Can the new construction law work out the kinks in the sector?

For over a decade, billions of dollars have poured into the construction and real estate sectors, which until last year was not regulated. A year later, the law has yet to take effect, mired by jurisdiction overlaps, slow-to-enact supporting regulations, and apathy.

Despite the lack of safety and hard labour, scores of rural Cambodians have ditched traditional farming to serve in the booming construction sector which saw investments double to $11.4 billion in 2019 from $5.3 billion in 2018.

It is one of four economic pillars that has supported gross domestic product (GDP) growth for 10 years. Last year, it was the largest GDP growth driver at 35.7 per cent, employing a total workforce of 200,000.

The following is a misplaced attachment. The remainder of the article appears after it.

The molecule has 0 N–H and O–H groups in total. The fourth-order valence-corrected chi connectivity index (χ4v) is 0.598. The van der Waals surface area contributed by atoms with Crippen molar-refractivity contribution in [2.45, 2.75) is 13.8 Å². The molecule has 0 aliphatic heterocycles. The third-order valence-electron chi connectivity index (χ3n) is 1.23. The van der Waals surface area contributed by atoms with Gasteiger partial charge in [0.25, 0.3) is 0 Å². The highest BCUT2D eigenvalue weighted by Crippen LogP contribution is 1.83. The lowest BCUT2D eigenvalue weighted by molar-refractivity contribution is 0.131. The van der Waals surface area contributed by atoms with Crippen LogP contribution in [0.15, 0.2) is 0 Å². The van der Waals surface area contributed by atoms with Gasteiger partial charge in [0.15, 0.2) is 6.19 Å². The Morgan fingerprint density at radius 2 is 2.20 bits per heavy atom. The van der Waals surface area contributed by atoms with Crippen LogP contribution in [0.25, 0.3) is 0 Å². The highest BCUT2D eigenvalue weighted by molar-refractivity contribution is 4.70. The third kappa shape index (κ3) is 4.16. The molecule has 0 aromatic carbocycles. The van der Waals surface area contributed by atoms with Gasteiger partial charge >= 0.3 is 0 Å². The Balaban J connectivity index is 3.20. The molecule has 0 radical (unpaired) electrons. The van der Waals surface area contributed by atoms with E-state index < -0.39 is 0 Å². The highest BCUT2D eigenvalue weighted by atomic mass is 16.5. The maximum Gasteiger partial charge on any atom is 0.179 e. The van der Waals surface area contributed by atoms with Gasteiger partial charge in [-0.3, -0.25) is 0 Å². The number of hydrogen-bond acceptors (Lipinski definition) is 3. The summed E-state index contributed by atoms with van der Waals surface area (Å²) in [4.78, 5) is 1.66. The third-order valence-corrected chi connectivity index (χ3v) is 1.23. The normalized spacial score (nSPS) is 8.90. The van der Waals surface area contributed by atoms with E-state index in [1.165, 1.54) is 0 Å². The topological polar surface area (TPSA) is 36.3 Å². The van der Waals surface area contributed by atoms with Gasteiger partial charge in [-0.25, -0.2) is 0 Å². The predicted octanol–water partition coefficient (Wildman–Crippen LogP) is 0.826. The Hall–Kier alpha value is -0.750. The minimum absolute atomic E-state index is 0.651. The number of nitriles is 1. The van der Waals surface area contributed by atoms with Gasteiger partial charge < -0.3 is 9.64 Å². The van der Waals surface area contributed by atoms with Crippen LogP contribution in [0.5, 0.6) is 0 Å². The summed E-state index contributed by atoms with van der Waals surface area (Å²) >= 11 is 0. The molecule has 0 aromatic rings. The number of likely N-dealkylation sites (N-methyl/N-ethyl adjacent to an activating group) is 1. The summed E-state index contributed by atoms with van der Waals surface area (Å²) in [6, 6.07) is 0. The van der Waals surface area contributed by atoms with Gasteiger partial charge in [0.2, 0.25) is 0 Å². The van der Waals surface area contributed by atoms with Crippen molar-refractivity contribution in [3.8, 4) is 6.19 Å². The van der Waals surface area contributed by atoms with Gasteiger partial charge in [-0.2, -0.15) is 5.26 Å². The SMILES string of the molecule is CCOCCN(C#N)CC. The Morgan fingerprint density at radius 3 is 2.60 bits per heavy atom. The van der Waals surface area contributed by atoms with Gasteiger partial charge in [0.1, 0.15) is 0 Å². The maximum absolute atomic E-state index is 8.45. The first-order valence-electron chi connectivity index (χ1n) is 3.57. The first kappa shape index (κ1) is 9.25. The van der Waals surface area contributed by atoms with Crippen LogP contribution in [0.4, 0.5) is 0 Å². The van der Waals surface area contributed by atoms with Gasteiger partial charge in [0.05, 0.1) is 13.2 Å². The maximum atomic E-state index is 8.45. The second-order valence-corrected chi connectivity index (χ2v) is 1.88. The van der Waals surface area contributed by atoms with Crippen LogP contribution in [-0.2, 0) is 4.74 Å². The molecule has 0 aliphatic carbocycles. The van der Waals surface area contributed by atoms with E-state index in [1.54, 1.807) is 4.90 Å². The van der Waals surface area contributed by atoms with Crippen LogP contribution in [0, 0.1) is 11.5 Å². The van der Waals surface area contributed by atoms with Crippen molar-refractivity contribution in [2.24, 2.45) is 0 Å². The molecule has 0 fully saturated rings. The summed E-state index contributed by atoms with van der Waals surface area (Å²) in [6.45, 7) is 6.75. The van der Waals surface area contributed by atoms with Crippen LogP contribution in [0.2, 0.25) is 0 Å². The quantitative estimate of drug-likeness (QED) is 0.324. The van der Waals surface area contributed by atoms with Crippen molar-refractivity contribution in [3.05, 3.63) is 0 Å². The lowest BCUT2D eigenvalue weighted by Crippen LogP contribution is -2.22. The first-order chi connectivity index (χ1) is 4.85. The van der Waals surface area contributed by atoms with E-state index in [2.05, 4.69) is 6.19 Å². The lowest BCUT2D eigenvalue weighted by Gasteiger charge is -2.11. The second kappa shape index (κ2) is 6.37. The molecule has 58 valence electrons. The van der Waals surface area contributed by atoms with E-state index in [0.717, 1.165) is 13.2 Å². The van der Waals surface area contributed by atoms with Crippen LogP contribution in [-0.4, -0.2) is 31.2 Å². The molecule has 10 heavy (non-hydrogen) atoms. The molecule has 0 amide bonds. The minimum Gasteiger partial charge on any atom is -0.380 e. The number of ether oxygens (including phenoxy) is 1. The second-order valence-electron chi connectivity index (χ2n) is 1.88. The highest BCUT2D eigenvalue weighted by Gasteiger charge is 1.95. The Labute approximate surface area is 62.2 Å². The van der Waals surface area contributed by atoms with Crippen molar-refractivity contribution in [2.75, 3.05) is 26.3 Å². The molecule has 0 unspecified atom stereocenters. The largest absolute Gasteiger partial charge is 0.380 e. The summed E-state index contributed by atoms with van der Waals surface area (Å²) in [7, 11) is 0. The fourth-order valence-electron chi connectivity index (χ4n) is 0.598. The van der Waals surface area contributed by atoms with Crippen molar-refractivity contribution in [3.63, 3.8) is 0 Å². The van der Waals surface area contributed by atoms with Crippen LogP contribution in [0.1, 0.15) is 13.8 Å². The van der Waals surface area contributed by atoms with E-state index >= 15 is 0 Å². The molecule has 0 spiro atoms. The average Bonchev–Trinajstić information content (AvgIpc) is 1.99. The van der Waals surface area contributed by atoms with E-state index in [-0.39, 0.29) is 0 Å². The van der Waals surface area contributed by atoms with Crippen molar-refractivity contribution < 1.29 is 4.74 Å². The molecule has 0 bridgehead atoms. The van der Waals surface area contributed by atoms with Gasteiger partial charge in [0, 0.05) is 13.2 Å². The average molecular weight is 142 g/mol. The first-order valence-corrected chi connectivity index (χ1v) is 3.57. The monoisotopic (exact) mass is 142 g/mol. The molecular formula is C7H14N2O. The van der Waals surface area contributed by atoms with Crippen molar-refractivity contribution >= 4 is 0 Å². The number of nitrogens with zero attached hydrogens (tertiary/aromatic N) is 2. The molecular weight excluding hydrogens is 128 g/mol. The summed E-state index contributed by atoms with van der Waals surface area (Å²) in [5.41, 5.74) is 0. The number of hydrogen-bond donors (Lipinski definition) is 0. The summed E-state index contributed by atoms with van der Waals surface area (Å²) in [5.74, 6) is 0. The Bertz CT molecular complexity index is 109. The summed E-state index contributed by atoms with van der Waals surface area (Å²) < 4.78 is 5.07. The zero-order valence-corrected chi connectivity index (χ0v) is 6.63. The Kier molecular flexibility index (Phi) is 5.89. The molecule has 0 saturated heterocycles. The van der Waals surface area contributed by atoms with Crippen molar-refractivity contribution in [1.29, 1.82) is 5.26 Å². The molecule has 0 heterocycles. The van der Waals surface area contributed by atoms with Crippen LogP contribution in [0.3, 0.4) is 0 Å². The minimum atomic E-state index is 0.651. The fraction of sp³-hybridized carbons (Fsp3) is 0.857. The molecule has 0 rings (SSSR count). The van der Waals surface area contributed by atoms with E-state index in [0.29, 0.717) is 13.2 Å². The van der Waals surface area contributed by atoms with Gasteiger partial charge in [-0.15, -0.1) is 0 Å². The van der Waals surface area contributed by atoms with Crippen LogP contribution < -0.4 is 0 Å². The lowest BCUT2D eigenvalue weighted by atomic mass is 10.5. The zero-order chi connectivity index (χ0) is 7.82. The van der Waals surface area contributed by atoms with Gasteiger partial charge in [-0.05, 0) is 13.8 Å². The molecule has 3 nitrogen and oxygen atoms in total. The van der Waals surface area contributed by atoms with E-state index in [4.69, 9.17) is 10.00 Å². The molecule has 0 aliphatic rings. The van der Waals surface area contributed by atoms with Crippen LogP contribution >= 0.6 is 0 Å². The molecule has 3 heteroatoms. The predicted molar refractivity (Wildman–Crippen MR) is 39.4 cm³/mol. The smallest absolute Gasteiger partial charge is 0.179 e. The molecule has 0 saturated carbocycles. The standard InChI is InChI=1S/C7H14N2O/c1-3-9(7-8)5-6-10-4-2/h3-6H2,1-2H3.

Just before the coronavirus pandemic blighted the economy, the sector recorded a 47 per cent increase in total investments at $2 billion in the first two months of this year.

The long-drawn Law on Construction, delves into every aspect of construction such as permits for building, repair or demolition, technical regulations, use of material, equipment and products, dangerous building, insurance, the liability of construction stakeholder, and construction occupancy.

It has created building inspectors to monitor ongoing constructions, a firm to check building designs, and the compulsory need for buildings to have occupancy certificates.

Sites that are less than 500sqm and below four floors are under the purview of the district administration. If it is less than 3,000sqm, the provincial governor or Phnom Penh city hall oversees it, while anything beyond that is the jurisdiction of the MLMUPC.

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